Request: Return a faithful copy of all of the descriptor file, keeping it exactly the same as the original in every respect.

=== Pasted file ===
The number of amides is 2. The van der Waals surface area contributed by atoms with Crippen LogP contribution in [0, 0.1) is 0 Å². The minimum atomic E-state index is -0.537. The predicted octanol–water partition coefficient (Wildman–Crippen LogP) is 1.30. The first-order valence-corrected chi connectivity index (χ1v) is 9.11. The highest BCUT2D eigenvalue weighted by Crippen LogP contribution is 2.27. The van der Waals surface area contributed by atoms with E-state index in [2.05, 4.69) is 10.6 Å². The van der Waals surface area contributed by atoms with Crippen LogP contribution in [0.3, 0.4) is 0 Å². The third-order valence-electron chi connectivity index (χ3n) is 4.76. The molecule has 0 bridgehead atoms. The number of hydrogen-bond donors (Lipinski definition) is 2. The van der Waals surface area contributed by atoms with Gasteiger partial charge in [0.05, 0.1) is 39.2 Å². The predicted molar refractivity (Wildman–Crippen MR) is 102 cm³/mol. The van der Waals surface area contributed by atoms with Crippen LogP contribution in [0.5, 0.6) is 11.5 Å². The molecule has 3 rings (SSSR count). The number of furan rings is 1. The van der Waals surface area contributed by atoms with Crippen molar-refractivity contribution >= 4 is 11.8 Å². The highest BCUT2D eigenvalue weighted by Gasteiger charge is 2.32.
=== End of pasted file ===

The number of amides is 2. The van der Waals surface area contributed by atoms with Crippen LogP contribution in [0, 0.1) is 0 Å². The minimum atomic E-state index is -0.537. The predicted octanol–water partition coefficient (Wildman–Crippen LogP) is 1.30. The first-order valence-corrected chi connectivity index (χ1v) is 9.11. The highest BCUT2D eigenvalue weighted by Crippen LogP contribution is 2.27. The van der Waals surface area contributed by atoms with E-state index in [2.05, 4.69) is 10.6 Å². The van der Waals surface area contributed by atoms with Crippen LogP contribution in [0.3, 0.4) is 0 Å². The third-order valence-electron chi connectivity index (χ3n) is 4.76. The molecule has 0 bridgehead atoms. The number of hydrogen-bond donors (Lipinski definition) is 2. The van der Waals surface area contributed by atoms with Gasteiger partial charge in [0.05, 0.1) is 39.2 Å². The predicted molar refractivity (Wildman–Crippen MR) is 102 cm³/mol. The van der Waals surface area contributed by atoms with Crippen LogP contribution in [0.5, 0.6) is 11.5 Å². The molecule has 3 rings (SSSR count). The number of furan rings is 1. The van der Waals surface area contributed by atoms with Crippen molar-refractivity contribution >= 4 is 11.8 Å². The highest BCUT2D eigenvalue weighted by Gasteiger charge is 2.32.